In some years at Congaree the striking woodpeckers are nearly absent; in others, very abundant. As an example, in previous years along this same route I had one red-head in 2007, none in 2003, none in 2000, two in 1996, and none in 1993. However, 1994 and 1995 were two good back-to-back woodpecker years with 25 and 30, respectively, counted. My best red-headed count on this route prior to 2013 was in 2001 with 50, followed by 1998 with 35 birds. Since 2001, red-headed woodpecker counts at the park leveled off to low and moderate numbers until the winter of 2013, when numbers rose dramatically to 146.
When comparing bird numbers between years for such things as the CBC, it is necessary to convert the figures to a number based on a unit of effort, in this case birds per party-hour, since the number of observers changes from year to year and more observers will result in seeing more birds of the same species. Using birds per party-hour shows that 1998 was by far the best winter for red-headed woodpeckers in the twenty-two history of the Congaree CBC with 3.4 birds per party-hour, a nearly 42% increase over the next highest figure of 2.4 red-heads per party-hour in 2001.
Surprisingly, we see no wood ducks today. Last year the sloughs and flats were full of water, along with a bumper crop of laurel oak acorns relished by the ducks (and woodpeckers) and we counted 30 woodies. American robin numbers are down this year too, with only 13, and attributed to the poor crop of American holly berries (last year’s numbers were 45).
We stop for lunch at our usual spot, the big sandbar on the river south of the junction of Western Boundary Road and the River Trail. It’s a nice change of scenery after spending hours walking through the forest, and a good location to spot a passing bald eagle, kingfisher, anhinga, cormorant, mallard, teal, or other river fowl.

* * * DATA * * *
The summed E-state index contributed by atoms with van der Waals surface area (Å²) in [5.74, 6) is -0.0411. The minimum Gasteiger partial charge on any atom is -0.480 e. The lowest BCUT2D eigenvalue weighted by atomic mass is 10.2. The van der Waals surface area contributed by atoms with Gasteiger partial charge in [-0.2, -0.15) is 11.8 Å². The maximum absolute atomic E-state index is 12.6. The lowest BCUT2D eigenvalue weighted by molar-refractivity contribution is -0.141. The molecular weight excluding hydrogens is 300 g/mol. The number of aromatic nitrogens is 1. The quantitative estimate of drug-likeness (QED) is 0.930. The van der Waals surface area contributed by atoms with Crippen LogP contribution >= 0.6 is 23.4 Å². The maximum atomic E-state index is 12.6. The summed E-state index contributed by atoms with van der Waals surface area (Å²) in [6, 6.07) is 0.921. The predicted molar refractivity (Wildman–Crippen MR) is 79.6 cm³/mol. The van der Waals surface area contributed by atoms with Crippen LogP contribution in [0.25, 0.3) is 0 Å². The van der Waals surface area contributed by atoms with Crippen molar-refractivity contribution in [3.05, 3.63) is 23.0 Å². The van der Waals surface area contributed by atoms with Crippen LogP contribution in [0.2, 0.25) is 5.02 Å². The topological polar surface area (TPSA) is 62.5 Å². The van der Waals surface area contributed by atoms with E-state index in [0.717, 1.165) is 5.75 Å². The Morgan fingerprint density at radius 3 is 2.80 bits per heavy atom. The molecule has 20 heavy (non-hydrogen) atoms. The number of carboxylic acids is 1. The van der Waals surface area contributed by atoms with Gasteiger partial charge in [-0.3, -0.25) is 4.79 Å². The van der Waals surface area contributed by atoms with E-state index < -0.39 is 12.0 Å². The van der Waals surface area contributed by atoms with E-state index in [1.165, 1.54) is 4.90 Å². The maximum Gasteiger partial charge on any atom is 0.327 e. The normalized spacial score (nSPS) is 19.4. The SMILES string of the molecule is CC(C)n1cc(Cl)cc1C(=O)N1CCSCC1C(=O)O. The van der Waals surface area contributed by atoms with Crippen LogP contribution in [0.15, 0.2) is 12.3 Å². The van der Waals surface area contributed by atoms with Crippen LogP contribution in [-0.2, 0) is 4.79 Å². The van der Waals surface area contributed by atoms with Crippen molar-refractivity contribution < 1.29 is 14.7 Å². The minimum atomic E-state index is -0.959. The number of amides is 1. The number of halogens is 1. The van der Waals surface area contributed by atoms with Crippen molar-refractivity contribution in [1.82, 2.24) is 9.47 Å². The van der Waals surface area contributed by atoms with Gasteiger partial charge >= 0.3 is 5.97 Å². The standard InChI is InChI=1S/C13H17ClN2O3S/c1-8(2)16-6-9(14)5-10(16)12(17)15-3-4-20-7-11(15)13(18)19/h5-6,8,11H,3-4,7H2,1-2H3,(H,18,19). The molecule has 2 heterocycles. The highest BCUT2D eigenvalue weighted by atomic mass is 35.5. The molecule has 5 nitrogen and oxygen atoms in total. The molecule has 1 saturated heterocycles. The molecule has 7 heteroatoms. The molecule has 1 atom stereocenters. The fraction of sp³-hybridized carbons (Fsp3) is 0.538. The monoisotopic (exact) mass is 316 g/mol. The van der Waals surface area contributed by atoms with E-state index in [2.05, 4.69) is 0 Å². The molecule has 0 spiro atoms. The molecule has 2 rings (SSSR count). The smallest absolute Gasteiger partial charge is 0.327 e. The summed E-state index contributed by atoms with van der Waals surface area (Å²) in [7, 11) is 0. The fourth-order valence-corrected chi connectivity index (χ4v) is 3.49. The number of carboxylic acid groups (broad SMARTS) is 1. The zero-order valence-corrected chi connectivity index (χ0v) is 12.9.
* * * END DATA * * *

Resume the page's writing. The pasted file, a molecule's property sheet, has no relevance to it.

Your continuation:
Although the main purpose of the CBC is to get outdoors and have fun, the wealth of data generated over the past century and more has not escaped the notice of scientists who have mined the enormous data set (now online) for years to determine population trends, changes in distribution, and other indices of bird population health.
The Congaree CBC has compiled some impressive nationwide bird numbers. In 2013 it had the highest tally of pileated woodpeckers in the country with 105; it also had the highest count east of the Mississippi River for ruby-crowned kinglets with 508. In 2012 it was again the country’s leading location for pileated woodpeckers with 150; was in first place east of the Mississippi River for hermit thrushes with 126; and number two in the country for yellow-shafted flickers with a whopping 316. In 2011 it led the country for the number of yellow-bellied sapsuckers with 101 and was in second place for yellow-shafted flickers with 227. I’m convinced that Congaree National Park has the densest concentration of woodpeckers within the National Park system and certainly one of the densest anywhere in the country.